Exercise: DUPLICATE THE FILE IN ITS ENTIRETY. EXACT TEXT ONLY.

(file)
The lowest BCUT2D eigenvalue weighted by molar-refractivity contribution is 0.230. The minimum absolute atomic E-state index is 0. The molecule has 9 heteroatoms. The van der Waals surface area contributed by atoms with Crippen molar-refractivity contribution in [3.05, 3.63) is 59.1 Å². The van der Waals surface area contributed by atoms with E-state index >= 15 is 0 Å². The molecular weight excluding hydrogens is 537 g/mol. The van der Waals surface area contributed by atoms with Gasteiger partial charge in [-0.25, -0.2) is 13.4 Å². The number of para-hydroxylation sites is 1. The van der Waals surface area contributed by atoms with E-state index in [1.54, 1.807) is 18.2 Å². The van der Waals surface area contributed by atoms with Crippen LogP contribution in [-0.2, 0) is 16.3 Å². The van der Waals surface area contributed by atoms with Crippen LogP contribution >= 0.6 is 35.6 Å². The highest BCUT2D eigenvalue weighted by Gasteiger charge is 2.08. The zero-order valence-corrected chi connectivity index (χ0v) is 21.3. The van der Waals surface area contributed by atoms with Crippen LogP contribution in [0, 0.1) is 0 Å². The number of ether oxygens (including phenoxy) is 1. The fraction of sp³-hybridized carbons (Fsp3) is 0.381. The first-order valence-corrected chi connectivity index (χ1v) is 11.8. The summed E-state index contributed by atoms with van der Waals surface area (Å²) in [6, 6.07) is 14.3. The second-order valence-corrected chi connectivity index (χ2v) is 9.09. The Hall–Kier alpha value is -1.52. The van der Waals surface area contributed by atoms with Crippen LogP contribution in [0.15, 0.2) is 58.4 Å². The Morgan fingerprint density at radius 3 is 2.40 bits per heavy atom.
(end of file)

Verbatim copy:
The lowest BCUT2D eigenvalue weighted by molar-refractivity contribution is 0.230. The minimum absolute atomic E-state index is 0. The molecule has 9 heteroatoms. The van der Waals surface area contributed by atoms with Crippen molar-refractivity contribution in [3.05, 3.63) is 59.1 Å². The van der Waals surface area contributed by atoms with E-state index >= 15 is 0 Å². The molecular weight excluding hydrogens is 537 g/mol. The van der Waals surface area contributed by atoms with Gasteiger partial charge in [-0.25, -0.2) is 13.4 Å². The number of para-hydroxylation sites is 1. The van der Waals surface area contributed by atoms with E-state index in [1.54, 1.807) is 18.2 Å². The van der Waals surface area contributed by atoms with Crippen LogP contribution in [-0.2, 0) is 16.3 Å². The van der Waals surface area contributed by atoms with Crippen LogP contribution >= 0.6 is 35.6 Å². The highest BCUT2D eigenvalue weighted by Gasteiger charge is 2.08. The zero-order valence-corrected chi connectivity index (χ0v) is 21.3. The van der Waals surface area contributed by atoms with Crippen LogP contribution in [0, 0.1) is 0 Å². The number of ether oxygens (including phenoxy) is 1. The fraction of sp³-hybridized carbons (Fsp3) is 0.381. The first-order valence-corrected chi connectivity index (χ1v) is 11.8. The summed E-state index contributed by atoms with van der Waals surface area (Å²) in [6, 6.07) is 14.3. The second-order valence-corrected chi connectivity index (χ2v) is 9.09. The Hall–Kier alpha value is -1.52. The van der Waals surface area contributed by atoms with Crippen LogP contribution in [0.15, 0.2) is 58.4 Å². The Morgan fingerprint density at radius 3 is 2.40 bits per heavy atom.